In fact, those three levels of meaning and tone are one, because the mythic is fashioned from the substance of the mundane, elevating the superficially silly to a higher level entirely. It helps considerably if you’re familiar with some of the basic elements of the Superman mythos (Bizarro world, the Negative Zone, the bottled city of Kandor, etc.) but the beauty of All-Star Superman is that it’s a concise stand-alone story with beginning, middle and end, unconnected to any specific, restrictive continuity in the DC Universe.

It’s also, incidentally, stuffed with Morrison’s trademark inventiveness, in this case often applied to sf and fantastical ideas. There are Voyager Titans, gigantic humans genetically engineered for deep space exploration; a vision of Superman as divine blacksmith, hammering miniature suns into being on a cosmic anvil.

The art is nothing short of wonderful, and a good 50% of the reason I think All-Star Superman is something of a masterpiece. Quitely has a clean, clear style reminiscent of Euro-comics. Immensely detailed, immensely thoughtful in its attention to nuance (Superman’s body language and posture change subtly but completely, for example, when he is in his Clark Kent persona).

This is, for me, pretty much the ultimate Superman comic. In a mere twelve issues, Morrison and Quitely delivered more heart and smarts than most superhero comics manage no matter how many instalments they’re allowed.

3 thoughts on “Words and Pictures: Enter the Superheroes, in Gotham Central and All-Star Superman”

  1. Interesting post. Actually, I would like a post on the waffling idiosyncrasies of the superhero genre. Sounds like it would be really informative for both a comics fan and non fan alike.
    My one quibble about your post is your harping on the suspension of disbelief and plausibility/ implausibility. It seems, to me, that there is some kind of magical suspension of disbelief level. A line that, once crossed, becomes “ritually sacrificing” the concept. I don’t know if this is just me, but I have no problem with the plausibility/ implausibility of superhero comics. In the alternate and mutated Earths in which these comics are set, the events of the story work. (of course, this raises the question about the role of willing suspension of disbelief and its likely uses in science fiction and fantasy.)

    1. Thanks, James. I nearly left the stuff about suspension of disbelief out of this post, because I do seriously doubt my ability to talk about it sensibly at anything other than dreadfully waffly length, but I’ll try a couple of briefish (or possibly not) points.

      Suspension of disbelief is, as you say, a fundamental component of most (not quite all, I guess, but most) speculative fiction. The willingness of the reader to play that game with the author is a function of a whole load of factors, including but not limited to: quality of writing, internal consistency of speculative elements, the reader’s pre-existing commitment to the basic material (and consequent predisposition to gloss implausibilities), etc etc etc – it’s a potentially long list.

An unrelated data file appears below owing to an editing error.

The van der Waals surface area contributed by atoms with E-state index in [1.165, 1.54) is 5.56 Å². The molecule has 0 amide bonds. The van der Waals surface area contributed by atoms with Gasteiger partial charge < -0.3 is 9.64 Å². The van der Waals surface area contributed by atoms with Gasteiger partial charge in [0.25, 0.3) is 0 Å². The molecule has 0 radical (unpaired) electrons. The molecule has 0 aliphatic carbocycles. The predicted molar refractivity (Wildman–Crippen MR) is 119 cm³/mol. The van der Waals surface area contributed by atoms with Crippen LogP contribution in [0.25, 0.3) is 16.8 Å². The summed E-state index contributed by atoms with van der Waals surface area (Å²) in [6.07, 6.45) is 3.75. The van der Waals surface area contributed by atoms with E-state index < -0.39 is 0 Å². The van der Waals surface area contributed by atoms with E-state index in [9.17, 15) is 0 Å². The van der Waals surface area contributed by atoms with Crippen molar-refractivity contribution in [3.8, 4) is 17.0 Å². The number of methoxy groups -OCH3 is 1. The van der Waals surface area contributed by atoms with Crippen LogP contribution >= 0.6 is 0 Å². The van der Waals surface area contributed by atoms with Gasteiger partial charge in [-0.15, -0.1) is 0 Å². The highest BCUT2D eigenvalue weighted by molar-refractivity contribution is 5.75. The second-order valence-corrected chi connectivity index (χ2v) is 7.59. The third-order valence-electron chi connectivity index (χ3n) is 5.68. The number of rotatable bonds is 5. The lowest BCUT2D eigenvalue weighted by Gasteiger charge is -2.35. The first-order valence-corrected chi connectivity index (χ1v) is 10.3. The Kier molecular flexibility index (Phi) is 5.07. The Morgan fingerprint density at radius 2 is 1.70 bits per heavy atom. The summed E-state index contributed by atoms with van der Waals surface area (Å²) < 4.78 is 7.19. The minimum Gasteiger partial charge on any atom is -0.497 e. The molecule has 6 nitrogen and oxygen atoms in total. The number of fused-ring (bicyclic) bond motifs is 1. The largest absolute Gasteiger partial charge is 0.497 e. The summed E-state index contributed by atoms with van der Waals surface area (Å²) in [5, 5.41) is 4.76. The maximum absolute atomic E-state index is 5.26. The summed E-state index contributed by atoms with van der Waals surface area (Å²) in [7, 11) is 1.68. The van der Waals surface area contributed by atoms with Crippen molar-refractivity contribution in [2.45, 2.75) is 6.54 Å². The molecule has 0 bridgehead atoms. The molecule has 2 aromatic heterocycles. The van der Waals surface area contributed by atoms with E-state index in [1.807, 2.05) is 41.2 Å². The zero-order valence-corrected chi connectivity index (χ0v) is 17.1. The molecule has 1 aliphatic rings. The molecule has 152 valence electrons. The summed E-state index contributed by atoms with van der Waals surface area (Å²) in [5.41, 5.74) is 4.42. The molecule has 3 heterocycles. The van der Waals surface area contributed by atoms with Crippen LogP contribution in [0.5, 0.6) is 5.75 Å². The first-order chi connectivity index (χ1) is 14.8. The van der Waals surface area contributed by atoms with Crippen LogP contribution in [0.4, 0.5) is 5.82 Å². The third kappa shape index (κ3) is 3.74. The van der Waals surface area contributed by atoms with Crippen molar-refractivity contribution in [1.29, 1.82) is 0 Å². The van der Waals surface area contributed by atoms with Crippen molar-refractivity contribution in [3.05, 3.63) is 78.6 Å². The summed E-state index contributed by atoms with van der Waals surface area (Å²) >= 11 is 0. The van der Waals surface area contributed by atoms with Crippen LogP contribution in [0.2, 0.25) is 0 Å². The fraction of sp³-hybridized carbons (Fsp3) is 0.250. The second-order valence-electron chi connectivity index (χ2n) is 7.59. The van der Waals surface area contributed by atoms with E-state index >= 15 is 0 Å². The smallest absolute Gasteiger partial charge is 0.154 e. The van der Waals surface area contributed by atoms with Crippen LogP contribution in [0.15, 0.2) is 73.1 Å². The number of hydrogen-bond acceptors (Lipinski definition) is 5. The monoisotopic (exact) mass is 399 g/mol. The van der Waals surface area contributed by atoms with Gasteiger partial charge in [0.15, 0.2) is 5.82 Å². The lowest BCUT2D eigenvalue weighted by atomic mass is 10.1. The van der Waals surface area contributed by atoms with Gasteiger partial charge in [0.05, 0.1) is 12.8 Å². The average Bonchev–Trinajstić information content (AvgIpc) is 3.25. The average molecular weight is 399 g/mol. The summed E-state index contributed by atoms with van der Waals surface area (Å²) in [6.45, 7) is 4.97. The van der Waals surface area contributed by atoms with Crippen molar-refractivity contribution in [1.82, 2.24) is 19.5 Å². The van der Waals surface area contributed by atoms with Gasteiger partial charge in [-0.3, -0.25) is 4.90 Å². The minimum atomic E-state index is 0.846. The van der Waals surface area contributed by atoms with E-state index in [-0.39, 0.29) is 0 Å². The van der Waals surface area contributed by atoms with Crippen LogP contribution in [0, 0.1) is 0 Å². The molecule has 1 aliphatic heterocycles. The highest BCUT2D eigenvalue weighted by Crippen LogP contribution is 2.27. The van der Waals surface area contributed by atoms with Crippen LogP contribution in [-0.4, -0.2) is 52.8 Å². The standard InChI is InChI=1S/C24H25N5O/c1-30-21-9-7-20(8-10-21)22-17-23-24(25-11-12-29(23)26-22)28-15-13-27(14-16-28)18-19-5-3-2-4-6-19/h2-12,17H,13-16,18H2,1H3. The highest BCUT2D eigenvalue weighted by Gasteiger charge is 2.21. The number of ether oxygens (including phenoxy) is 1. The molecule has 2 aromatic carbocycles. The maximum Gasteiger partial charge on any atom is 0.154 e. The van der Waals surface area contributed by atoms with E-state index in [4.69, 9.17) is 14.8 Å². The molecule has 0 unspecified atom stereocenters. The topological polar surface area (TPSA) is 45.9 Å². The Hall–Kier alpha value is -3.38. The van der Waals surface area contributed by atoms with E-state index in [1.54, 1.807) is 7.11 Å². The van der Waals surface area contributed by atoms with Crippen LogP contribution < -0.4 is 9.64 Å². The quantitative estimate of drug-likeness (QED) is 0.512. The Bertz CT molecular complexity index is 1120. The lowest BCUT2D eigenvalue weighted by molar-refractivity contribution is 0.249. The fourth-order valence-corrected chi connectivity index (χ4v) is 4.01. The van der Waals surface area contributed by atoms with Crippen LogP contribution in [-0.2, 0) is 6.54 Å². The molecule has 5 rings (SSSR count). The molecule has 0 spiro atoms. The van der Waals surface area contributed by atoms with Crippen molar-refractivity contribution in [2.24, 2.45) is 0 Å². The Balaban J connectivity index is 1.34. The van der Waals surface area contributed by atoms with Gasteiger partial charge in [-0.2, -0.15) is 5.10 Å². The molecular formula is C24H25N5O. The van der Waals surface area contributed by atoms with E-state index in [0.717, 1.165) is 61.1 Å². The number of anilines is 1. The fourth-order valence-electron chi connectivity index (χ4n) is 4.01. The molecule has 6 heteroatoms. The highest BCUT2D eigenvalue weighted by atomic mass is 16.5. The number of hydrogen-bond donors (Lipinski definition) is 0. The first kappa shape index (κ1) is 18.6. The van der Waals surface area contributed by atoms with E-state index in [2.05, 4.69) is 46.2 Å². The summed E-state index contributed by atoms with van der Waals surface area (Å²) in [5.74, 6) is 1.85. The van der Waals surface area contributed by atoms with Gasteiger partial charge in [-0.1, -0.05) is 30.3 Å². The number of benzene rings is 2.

My notion is that long-running, continuously published superhero comics are almost unique in their testing of the limits of reader willingness to suspend disbelief, because they don’t play by the normal rules of the game.

      The most basic, and easiest, bit is buying the basic notion of superheroes (even though their powers are often imprecisely and inconsistently defined, sometimes at odds with known laws of physics). Like you, I don’t have any trouble going along with that initial premise, and the specific events that take place in any individual superhero story.

      Once the reader’s bought into that, though, a lot of superhero comics, especially if they’ve been running for decades and take place in a shared universe, begin to chip away at the illusion.

      Just a few examples, off the top of my head: characters will behave differently depending on who’s writing them (and look different, sometimes); their powers will work differently; idiot plotting is not infrequent, because the immediate need for the writer is to keep everything moving, month in, month out and there’s no time to acknowledge ever logical or sensible wrinkle in the narrative; characters endlessly repeat the same mistakes because if they actually developed and grew psychologically – as they might in more ‘traditional’ forms of fiction – they would cease to be lucrative intellectual properties that diehard fans (who support the entire comics market) recognise and love.

      I could go on and on, but I won’t.

      In most forms of fiction, this stuff would – sooner or later – leech away the reader’s willingness to suspend their disbelief in the basic premise: that these superheroes are real people with real powers and real problems.

      For some reason, for superhero comic fans (amongst which, as I said, I’d still – sort of – count myself) it’s not such a problem. My pet theory is that it’s because for the real long-term fans, the individual story, and its plausibility or otherwise, is not what they’re fundamentally invested in. Instead, it’s an array of other features of superhero comics such as the iconic symbolism of specific characters (as opposed to their day-to-day psychology), the continuity-based shocking reveal or twist that’s a staple of many stories, the visual bombast of costumed fisticuffs and so on. This predisposes them to be far more ‘forgiving’ of all manner of stuff that would break the non-fan right out of engagement with the text.

      You see what happens when I try to talk about this stuff without adequate preparation? All over the place. Maybe I’ll get back to some of it in future superhero-related posts, although it really does feel all a bit self-indulgent and inside-baseball.

      1. What you’re saying ties in to work I’m doing on superheroes as mythological figures. Essentially, the individual stories are less important than the myth of the superhero. This is why many fans will gloss over “minor” inconsistencies as long as the core of the myth stays intact.